Within human sciences, there is an agreement on the fact that the amount of big data is growing exponentially in tandem with the digitalisation of our society and the digitisation of previously created, historical materials. The usability of these data sets, on the other hand, is promoted by investments in open science, multiplying the number of potential users. Big data can’t be ignored or hushed away in human sciences either, as evidenced by the appearance of theme issues in the field’s journals and the emergence of publication series devoted to big data, for example Big Data & Society from 2014 onwards. Semi Purhonen and Arho Toikka provided an excellent analysis of the significance of big data for research in social sciences in an article published in Sosiologia (1/2016). According to them, new methods allowing the use of large data sets and the change in the ratio between quantitative and qualitative methods are revolutionary. Computational methods enhance transparency and repeatability in the analysis of text materials. After presenting this view, a radical one in the context of human sciences, the authors note that the new computational methods do not undermine the significance of context-related understanding and substance-related expertise.

The fact that mastery of the computational methods is not included in the basic methodological tool kit of social scientists – or humanists for that matter – is largely overlooked in the discussion relating to digital humanism and big data. In order to mine relevant and in-depth information from big data, the researcher must be well versed in the phenomenon and its contextualisation, and the researcher also needs to have expertise in data collection and data analysis pertaining to large data sets. When presented to an individual researcher, the challenge seems and is too great to overcome. In-depth mastery and analysis of big data in social sciences calls for multidisciplinary collaboration involving at least computer science and statistics.  Big data challenges the paradigms relating to the production of scientific information in human sciences, and also calls for our educational system to renew itself. The utilisation of exponentially growing data sets must not remain the privilege of the few, but needs to be harnessed to serve the development of society at large.

harri_siiskonenHarri Siiskonen
Dean

Open your science or perish?

Daniel Sarewitz analysed excellently in May issue of Nature how the pressure to constantly increase the number of scientific publications pushes down quality. The number of publications continues to grow exponentially, and because we tend to think that more is good, this is considered to be favourable for science.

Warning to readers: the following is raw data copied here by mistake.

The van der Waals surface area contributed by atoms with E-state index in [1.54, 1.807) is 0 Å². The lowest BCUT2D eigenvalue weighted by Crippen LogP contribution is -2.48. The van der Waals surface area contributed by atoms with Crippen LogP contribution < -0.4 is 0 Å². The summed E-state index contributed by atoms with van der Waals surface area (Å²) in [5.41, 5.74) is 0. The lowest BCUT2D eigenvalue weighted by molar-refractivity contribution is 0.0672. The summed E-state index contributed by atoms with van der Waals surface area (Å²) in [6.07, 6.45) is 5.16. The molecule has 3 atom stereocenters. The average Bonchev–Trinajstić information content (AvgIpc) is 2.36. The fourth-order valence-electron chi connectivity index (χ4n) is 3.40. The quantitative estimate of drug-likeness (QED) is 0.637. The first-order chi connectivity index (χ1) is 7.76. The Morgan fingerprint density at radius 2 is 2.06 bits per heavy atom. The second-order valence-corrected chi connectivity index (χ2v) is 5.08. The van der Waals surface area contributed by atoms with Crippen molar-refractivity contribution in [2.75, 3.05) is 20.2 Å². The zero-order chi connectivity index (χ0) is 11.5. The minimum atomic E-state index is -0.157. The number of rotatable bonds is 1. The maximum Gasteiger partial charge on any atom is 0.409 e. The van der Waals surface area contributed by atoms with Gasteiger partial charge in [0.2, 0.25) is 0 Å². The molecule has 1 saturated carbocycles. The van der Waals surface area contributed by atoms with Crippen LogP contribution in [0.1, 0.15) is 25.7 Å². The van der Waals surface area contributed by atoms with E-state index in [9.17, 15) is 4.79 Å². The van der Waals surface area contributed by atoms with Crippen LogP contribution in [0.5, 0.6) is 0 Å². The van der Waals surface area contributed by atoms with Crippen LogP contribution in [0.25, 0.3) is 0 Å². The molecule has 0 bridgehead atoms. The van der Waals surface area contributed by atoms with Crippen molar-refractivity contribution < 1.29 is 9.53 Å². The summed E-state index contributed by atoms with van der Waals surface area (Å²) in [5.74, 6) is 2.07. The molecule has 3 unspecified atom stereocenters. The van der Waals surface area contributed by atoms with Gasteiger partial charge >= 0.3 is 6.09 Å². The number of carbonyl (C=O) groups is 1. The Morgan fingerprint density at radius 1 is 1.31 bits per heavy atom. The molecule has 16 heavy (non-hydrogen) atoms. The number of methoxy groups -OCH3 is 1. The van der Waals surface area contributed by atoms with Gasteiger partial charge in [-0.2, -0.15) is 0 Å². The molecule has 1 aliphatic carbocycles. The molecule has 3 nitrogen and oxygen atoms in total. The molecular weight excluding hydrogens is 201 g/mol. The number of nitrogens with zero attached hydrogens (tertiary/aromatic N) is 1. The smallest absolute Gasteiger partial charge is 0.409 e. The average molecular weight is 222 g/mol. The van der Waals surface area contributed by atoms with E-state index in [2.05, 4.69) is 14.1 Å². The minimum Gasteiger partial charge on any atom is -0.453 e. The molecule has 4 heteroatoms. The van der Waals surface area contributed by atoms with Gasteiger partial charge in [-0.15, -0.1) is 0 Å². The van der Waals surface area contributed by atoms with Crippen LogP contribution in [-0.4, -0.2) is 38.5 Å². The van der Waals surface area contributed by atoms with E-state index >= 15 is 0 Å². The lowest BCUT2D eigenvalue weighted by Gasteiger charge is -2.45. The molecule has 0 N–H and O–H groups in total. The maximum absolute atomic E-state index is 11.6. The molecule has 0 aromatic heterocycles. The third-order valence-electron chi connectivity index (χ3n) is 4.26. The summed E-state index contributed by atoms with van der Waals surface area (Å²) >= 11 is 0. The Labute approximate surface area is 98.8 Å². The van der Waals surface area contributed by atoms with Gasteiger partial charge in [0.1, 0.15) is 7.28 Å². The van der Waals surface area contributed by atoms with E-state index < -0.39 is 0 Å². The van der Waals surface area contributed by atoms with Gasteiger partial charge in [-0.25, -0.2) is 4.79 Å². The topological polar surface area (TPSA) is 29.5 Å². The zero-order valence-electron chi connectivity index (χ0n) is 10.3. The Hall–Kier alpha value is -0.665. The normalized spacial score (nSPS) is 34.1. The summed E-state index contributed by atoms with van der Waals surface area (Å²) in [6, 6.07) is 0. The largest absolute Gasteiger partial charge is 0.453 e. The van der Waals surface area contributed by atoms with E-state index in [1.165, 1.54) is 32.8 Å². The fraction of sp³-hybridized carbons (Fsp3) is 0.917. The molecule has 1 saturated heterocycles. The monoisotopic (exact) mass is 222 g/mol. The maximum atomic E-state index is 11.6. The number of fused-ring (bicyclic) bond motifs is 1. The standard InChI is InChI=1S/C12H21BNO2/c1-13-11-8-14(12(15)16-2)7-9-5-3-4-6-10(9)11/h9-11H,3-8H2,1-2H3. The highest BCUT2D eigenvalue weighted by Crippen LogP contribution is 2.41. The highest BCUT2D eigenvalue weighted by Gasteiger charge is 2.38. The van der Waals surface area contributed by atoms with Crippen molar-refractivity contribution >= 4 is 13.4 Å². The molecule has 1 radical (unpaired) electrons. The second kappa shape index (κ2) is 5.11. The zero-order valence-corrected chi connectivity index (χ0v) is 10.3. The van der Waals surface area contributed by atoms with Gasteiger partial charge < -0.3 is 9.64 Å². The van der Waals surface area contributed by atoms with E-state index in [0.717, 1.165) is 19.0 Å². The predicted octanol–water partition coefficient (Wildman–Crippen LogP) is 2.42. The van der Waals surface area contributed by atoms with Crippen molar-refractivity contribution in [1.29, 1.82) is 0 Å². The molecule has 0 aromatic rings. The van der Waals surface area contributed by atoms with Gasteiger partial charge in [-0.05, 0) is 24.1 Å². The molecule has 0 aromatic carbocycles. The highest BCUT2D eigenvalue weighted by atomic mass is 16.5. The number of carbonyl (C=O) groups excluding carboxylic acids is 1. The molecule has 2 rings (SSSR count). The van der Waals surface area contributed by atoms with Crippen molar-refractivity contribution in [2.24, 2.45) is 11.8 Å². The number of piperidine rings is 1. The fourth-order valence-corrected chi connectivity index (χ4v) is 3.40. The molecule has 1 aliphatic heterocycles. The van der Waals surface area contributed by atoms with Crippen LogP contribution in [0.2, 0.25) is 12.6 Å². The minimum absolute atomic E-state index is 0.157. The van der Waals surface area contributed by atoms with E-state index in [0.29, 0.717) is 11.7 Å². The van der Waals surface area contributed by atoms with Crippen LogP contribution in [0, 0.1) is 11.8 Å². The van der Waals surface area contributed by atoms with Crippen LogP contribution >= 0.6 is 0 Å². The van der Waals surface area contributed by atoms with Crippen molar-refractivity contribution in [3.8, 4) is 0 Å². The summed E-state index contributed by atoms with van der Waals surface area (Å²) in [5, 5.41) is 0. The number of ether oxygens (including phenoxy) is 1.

However, more could also be bad. It is widely accepted that an increased share of published research is unreliable. The production of poor-quality science, the responsibility to cite previous work and the compulsion to publish create “a vicious cycle” and decrease the overall reliability of research.

The quality problem has been recognised in biomedical sciences, but similar negative feedback also occurs in other areas of research. According to Sarewitz, the problem is likely to be worse in policy-relevant fields such as nutrition, education, epidemiology and economics, in which the science is often uncertain and the societal stakes can be high.

Sarewitz suggests that avoidance of this destiny would, in part, require less frequent and more selective publication. However, are the current publication practices overall appropriate and the most feasible way to make scientific research available? Should we adopt the context of Open Science in a wider perspective than just publishing in open access journals?

This would mean a shift from the standard practice of publishing results as an individual paper toward sharing and using all available knowledge at an earlier stage in the research process. That is for science what the internet has been for social and economic transactions: allowing colleagues to interpret the research and end users to be involved in the production of ideas, relations and services, and in doing so, enabling a new operational model for science.

Open Science in a wider sense is yet a very complicated and dimly seen entity, requiring numerous ethical, legal and technical issues to be clarified and solved. However, it requires a shift from the “publish or perish” to the “open your science or perish” culture, involving the indicators for scientists to merit in doing that.

Jukka_Monkkonen_100X130Jukka Mönkkönen

Rector

Students make the university

A research institute is an organisation with active scientists working on chosen scientific fields and topics. Based on that, any university is also a research institute. In UEF, the Faculty of Science and Forestry can call itself an intensive research institute.   An institute with teaching activity is traditionally called a school. A university also has a commitment to teaching its students. Actually, through teaching universities educate new researchers and professionals. As research and teaching are thus linked, to be a true university, both activities must be in order. In the strategy of UEF, both missions are appreciated and ideas for development are provided. My faculty makes 2/3 of its income from output that is related to research. It does not mean that our departments with a high level of research can ignore teaching; instead we must make a significant effort in the development of teaching to be convincing as a university faculty.  The development of learning environments is not the only instrument that is needed for future success in teaching.

In UEF, university students will judge if our teaching activities are of high quality. Students can also tell us potential flaws in our teaching arrangements and practices. Therefore, students’ feedback, and our analysis of that feedback should provide the basis for the development of our teaching activities. The feedback should not only guide us for the optimal development of our teaching system as a whole, but also help individual teachers to develop their own ways of teaching. As many of us recognise, the university’s feedback systems may not be optimal and development is obviously needed. However, I am sure that useful feedback can be received any moment provided that we appreciate its importance, have regular contacts and informal relationships with our students.  The quality system of UEF, when functioning as expected, will certainly pinpoint potential problems in teaching.

In natural sciences, the recruitment of new, talented students is a true challenge. We have to work in many ways to be successful in the future. To help ourselves, we need the support of our present students. Their positive experience and satisfaction with the university education they have received serves as the most important basis for success in the competition for future students.

Jukka Jurvelin

Jukka Jurvelin
Dean of the Faculty of Science and Forestry